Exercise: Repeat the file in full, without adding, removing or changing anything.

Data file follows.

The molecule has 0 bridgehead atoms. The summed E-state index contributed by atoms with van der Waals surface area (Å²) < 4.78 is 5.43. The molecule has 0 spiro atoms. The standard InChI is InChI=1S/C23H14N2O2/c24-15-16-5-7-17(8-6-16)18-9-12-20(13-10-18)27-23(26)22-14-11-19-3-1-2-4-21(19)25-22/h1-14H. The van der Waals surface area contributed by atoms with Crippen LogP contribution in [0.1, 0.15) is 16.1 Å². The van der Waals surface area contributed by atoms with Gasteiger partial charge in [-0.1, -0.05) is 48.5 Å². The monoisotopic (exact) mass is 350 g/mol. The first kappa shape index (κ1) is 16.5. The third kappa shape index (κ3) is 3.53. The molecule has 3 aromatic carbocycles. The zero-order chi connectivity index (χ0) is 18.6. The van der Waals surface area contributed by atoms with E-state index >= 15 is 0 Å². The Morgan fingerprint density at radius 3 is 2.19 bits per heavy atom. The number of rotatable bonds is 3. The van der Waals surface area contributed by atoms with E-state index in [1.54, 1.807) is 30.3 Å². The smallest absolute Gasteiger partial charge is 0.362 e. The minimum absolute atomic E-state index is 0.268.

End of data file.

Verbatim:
The molecule has 0 bridgehead atoms. The summed E-state index contributed by atoms with van der Waals surface area (Å²) < 4.78 is 5.43. The molecule has 0 spiro atoms. The standard InChI is InChI=1S/C23H14N2O2/c24-15-16-5-7-17(8-6-16)18-9-12-20(13-10-18)27-23(26)22-14-11-19-3-1-2-4-21(19)25-22/h1-14H. The van der Waals surface area contributed by atoms with Crippen LogP contribution in [0.1, 0.15) is 16.1 Å². The van der Waals surface area contributed by atoms with Gasteiger partial charge in [-0.1, -0.05) is 48.5 Å². The monoisotopic (exact) mass is 350 g/mol. The first kappa shape index (κ1) is 16.5. The third kappa shape index (κ3) is 3.53. The molecule has 3 aromatic carbocycles. The zero-order chi connectivity index (χ0) is 18.6. The van der Waals surface area contributed by atoms with E-state index >= 15 is 0 Å². The Morgan fingerprint density at radius 3 is 2.19 bits per heavy atom. The number of rotatable bonds is 3. The van der Waals surface area contributed by atoms with E-state index in [1.54, 1.807) is 30.3 Å². The smallest absolute Gasteiger partial charge is 0.362 e. The minimum absolute atomic E-state index is 0.268.